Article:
Routines that return pointers always return NULL on error.

       X/Open defines no error conditions.  In this implementation

       o   endwin returns an error if the terminal was not initialized.

       o   newterm returns an error if it cannot allocate the data structures
           for the screen, or for the top-level windows within the screen, i.e.,
           curscr, newscr, or stdscr.

       o   set_term returns no error.


       These functions were described in the XSI Curses standard, Issue 4.  As
       of 2015, the current document is X/Open Curses, Issue 7.

       X/Open specifies that portable applications must not call initscr more
       than once:

       o   The portable way to use initscr is once only, using refresh (see
           curs_refresh(3X)) to restore the screen after endwin.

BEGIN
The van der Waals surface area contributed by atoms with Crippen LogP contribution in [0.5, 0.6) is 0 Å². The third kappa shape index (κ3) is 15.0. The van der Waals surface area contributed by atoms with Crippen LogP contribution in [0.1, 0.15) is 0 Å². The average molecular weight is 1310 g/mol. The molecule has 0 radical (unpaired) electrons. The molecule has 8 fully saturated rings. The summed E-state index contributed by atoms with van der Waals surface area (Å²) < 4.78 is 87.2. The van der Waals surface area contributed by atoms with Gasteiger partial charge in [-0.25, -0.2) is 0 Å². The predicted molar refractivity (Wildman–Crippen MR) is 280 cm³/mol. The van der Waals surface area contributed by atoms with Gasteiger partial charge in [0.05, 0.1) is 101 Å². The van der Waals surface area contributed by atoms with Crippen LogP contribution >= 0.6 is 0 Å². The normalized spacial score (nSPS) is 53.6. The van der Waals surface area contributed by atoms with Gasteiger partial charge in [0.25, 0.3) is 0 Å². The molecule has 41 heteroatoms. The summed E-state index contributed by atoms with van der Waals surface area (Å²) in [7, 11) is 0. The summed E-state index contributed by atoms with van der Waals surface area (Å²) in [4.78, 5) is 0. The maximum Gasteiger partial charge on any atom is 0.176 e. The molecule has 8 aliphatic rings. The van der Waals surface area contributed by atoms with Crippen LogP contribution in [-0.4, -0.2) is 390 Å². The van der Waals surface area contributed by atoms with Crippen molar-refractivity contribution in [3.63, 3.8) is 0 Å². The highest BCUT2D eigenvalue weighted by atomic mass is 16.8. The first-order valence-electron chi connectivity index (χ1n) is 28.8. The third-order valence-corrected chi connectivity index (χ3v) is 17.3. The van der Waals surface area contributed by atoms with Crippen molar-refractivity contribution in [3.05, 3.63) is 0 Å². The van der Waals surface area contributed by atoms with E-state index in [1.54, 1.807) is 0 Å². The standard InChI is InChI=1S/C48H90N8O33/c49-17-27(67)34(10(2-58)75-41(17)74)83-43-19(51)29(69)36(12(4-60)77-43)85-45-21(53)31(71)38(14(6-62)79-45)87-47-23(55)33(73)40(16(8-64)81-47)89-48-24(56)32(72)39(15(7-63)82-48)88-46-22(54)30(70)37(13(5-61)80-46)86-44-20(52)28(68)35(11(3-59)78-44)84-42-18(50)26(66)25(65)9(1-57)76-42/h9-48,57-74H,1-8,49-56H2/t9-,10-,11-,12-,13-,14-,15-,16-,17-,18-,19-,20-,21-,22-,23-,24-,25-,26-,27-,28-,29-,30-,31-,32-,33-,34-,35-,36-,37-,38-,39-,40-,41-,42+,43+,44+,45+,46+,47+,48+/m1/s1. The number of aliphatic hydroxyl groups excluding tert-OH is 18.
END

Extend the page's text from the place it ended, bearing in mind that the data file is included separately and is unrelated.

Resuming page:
o   This implementation allows using initscr after endwin.

       Old versions of curses, e.g., BSD 4.4, would return a null pointer from
       initscr when an error is detected, rather than exiting.  It is safe but
       redundant to check the return value of initscr in XSI Curses.

       Calling endwin does not dispose of the memory allocated in initscr or
       newterm.  Deleting a SCREEN provides a way to do this:

       o   X/Open Curses does not say what happens to WINDOWs when delscreen
           "frees storage associated with the SCREEN" nor does the SVr4
           documentation help, adding that it should be called after endwin if a
           SCREEN is no longer needed.

       o   However, WINDOWs are implicitly associated with a SCREEN.  so that it
           is reasonable to expect delscreen to deal with these.

       o   SVr4 curses deletes the standard WINDOW structures stdscr and curscr